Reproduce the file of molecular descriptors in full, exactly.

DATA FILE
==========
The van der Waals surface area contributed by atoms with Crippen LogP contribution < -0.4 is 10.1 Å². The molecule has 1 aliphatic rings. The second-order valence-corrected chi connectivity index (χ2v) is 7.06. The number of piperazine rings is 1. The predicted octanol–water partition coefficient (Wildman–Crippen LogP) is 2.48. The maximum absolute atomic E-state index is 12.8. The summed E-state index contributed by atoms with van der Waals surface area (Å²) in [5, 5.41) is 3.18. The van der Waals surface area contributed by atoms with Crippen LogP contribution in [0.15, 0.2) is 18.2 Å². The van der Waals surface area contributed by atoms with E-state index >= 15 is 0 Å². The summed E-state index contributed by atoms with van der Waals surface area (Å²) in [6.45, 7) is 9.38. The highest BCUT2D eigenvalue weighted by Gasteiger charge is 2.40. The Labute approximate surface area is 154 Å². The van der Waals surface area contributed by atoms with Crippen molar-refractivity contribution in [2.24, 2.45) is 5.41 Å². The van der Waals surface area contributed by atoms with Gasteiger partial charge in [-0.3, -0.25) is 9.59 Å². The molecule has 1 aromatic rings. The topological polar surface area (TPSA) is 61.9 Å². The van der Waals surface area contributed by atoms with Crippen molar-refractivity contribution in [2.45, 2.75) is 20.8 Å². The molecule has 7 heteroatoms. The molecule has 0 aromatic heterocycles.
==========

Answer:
The van der Waals surface area contributed by atoms with Crippen LogP contribution < -0.4 is 10.1 Å². The molecule has 1 aliphatic rings. The second-order valence-corrected chi connectivity index (χ2v) is 7.06. The number of piperazine rings is 1. The predicted octanol–water partition coefficient (Wildman–Crippen LogP) is 2.48. The maximum absolute atomic E-state index is 12.8. The summed E-state index contributed by atoms with van der Waals surface area (Å²) in [5, 5.41) is 3.18. The van der Waals surface area contributed by atoms with Crippen LogP contribution in [0.15, 0.2) is 18.2 Å². The van der Waals surface area contributed by atoms with E-state index >= 15 is 0 Å². The summed E-state index contributed by atoms with van der Waals surface area (Å²) in [6.45, 7) is 9.38. The highest BCUT2D eigenvalue weighted by Gasteiger charge is 2.40. The Labute approximate surface area is 154 Å². The van der Waals surface area contributed by atoms with Crippen molar-refractivity contribution in [2.24, 2.45) is 5.41 Å². The van der Waals surface area contributed by atoms with Gasteiger partial charge in [-0.3, -0.25) is 9.59 Å². The molecule has 1 aromatic rings. The topological polar surface area (TPSA) is 61.9 Å². The van der Waals surface area contributed by atoms with Crippen molar-refractivity contribution in [2.45, 2.75) is 20.8 Å². The molecule has 7 heteroatoms. The molecule has 0 aromatic heterocycles.